Or maybe you'll figure out that you like scripting more than working on full-fledged software projects. In which case, the inflated expense and bureaucracy associated with a Bachelor's Degree will have been a waste. If you really want a program affiliated with a university, there are tons of certification programs out there for working professionals who want to make a move into programming. A really great program will do more than just teach you some languages; it'll involve significant project work and expose you to concepts like the software development life cycle, version control, unit testing, build automation—not all of these, but at least some. If you just want to learn a language, do it for free with a MOOC; edX has some good basic ones for Python (MIT) and C (Harvard), Coursera has a course in Machine Learning (Stanford) that's been going for years, plus an entire specialization sequence for Data Science, if you're interested in the current Sexy Thing.

My degree is in civil engineering, but at work I spend most of my time working with databases and writing code. I have almost no formal training in computer science or programming; I took one really shitty Java course at a community college. Programming is something that I'm comfortable with, and that goes a long way; it's also something I find satisfying, which is equally important. I was literally hired for those reasons, and because I had been very casually fooling around with computers and programming for a long time, and because I had written some VBA macros as an intern that helped the office do a few things more easily in Word and Excel. I was hired to do something that required skills I did not have, because I convinced the interviewers that I could learn them given a little time and some resources, and—here's the kicker—because they didn't want to pay for someone with a "real" programming background.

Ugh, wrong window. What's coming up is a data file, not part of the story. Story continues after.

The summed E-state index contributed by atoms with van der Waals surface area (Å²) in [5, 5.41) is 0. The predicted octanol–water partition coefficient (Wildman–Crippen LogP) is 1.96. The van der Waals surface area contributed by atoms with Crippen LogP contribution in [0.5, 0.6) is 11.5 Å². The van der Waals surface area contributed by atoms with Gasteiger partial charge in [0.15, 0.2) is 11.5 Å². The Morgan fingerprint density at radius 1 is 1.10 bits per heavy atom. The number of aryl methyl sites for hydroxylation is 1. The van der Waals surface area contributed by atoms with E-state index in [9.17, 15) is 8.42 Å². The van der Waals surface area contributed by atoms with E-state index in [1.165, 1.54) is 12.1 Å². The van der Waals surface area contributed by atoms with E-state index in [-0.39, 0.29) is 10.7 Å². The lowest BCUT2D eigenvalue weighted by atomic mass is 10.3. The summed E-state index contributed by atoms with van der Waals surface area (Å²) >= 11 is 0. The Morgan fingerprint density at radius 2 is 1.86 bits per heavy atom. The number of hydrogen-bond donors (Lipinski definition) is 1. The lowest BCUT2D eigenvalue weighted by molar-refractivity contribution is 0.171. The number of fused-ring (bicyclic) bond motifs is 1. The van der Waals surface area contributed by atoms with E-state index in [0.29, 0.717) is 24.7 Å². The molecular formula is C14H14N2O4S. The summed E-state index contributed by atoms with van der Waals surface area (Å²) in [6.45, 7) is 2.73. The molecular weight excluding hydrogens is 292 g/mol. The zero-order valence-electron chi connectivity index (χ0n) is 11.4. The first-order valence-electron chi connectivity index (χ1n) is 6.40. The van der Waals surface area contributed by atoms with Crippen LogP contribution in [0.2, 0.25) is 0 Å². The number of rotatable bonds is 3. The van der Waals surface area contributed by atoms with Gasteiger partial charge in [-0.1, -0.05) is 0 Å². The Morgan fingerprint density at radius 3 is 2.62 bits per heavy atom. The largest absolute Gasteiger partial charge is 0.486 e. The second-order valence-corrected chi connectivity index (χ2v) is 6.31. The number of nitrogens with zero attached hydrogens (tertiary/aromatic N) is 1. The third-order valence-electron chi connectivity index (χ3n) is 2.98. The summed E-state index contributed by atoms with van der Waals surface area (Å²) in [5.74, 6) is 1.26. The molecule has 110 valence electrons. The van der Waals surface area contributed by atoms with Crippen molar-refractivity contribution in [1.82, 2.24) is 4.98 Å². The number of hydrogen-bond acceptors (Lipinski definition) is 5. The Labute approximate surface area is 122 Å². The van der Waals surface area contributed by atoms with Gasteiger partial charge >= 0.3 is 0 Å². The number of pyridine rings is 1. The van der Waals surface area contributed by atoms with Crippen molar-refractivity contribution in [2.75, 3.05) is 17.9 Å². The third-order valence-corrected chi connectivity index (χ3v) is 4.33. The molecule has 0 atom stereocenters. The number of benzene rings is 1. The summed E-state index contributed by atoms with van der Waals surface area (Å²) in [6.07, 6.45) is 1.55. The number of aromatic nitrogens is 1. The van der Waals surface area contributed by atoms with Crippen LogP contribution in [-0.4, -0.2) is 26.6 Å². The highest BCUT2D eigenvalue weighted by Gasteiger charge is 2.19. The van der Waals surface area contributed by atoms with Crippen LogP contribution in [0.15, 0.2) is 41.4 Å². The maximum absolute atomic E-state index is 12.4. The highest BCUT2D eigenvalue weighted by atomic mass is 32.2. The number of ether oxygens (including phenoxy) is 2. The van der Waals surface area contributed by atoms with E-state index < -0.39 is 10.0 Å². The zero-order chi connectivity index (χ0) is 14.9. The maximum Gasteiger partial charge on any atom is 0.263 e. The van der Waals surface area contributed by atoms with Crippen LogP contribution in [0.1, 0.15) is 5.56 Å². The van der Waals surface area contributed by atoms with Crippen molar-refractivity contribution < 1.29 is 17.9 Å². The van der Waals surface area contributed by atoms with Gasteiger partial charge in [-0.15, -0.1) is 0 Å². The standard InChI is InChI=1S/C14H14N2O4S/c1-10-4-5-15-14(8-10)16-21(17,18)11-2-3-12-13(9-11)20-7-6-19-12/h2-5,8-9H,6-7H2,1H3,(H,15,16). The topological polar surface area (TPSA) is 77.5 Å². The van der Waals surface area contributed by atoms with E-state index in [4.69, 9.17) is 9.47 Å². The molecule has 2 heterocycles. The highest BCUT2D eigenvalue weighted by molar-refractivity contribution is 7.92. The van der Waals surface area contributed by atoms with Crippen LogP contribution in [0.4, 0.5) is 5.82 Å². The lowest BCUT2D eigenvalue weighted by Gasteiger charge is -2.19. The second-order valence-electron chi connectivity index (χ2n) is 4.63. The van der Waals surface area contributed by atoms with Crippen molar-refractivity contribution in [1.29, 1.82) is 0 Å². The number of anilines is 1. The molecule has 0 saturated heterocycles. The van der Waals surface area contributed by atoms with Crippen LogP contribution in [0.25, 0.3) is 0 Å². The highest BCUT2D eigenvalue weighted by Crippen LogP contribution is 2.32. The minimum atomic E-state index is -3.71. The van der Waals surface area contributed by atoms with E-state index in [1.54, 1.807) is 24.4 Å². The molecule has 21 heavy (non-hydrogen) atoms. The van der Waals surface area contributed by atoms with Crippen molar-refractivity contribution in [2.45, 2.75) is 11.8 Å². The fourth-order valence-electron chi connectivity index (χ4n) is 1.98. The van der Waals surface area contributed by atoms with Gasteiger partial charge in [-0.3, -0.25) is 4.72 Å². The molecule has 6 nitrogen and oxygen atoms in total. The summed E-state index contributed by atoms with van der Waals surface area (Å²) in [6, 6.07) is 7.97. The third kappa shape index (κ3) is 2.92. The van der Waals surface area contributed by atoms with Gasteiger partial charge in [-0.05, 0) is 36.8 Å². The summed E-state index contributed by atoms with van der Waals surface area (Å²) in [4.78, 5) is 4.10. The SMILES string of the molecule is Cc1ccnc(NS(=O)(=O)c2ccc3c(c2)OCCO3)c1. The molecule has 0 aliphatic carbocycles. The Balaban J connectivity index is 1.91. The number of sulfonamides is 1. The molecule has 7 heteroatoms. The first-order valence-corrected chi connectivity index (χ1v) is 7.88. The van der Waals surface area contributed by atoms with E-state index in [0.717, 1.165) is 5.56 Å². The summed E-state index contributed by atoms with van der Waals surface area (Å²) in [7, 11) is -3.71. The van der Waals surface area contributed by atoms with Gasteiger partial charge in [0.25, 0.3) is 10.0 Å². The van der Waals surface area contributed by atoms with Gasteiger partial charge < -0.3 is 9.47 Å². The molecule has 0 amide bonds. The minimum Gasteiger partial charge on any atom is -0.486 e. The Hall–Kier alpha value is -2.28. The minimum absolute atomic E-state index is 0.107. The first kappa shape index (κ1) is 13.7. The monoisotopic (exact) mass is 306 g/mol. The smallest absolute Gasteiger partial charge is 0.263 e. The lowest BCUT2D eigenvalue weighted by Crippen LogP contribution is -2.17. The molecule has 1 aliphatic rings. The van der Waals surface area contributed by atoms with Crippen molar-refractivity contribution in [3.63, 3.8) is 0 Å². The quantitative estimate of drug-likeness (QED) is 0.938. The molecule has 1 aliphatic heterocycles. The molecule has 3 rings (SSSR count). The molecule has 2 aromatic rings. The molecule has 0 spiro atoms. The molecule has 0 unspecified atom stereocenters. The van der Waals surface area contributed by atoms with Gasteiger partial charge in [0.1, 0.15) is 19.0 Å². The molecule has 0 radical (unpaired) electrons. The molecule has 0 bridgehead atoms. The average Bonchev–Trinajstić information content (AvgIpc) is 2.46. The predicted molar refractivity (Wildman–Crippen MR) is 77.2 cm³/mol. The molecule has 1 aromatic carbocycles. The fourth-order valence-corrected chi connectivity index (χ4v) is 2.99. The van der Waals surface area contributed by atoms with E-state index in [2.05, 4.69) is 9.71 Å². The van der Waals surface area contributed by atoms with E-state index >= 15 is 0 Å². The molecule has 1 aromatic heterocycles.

But, I also work in the public sector, and after doing that job for about a year I got hired as a permanent engineer, at right around the median entry-level wage for the field on my diploma, doing something I like. And I have a side of my resume that most CS graduates don't, thanks to my civil engineering background.

So forget the BS; you don't need any more letters. At most, get a certification that'll cost you a few grand, and before you commit to that, try some free stuff (but treat it like the real deal; you get out what you put in). You'll do fine. You'll be way more hireable at the end of the day than most 24 year-old computer science MS grads.
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Re: Getting a second bachelor's online? (In CS)

Postby Zamfir » Sat Jan 03, 2015 11:43 am UTC

I was recently in almost exactly the situation the OP fears: I am an engineer by education and trade with some work experience writing software, and I lost my job.

At the time (a few months ago), I thought that software engineer might be an attractive alternative career path. From your post, I think I have more software development experience there than you, but not massively so.

I have talked to various software firms, mostly in fields with a relation to engineering. They were interested enough to talk with me, but I found the result disappointing. I got less job offers than I expected, for more junior positions than I hoped for. In the end, I found a far better job as engineer than I could get in software development.

So, no regrets for me, but it did make me wonder: suppose I had strongly wanted to switch to software development, what could I have done to improve my entry position there?

The main thing I learned from the interviews: recruiters would have liked to see more evidence that I was serious about software. Doing most of the software work in non-software firms was nice, but they wanted to see more. A formal degree would have worked great in that respect, but it might be overkill. Smaller training programs like Bakemaster described would have had the same signalling effect. Spare time contributions to open source projects would have helped as well, I think.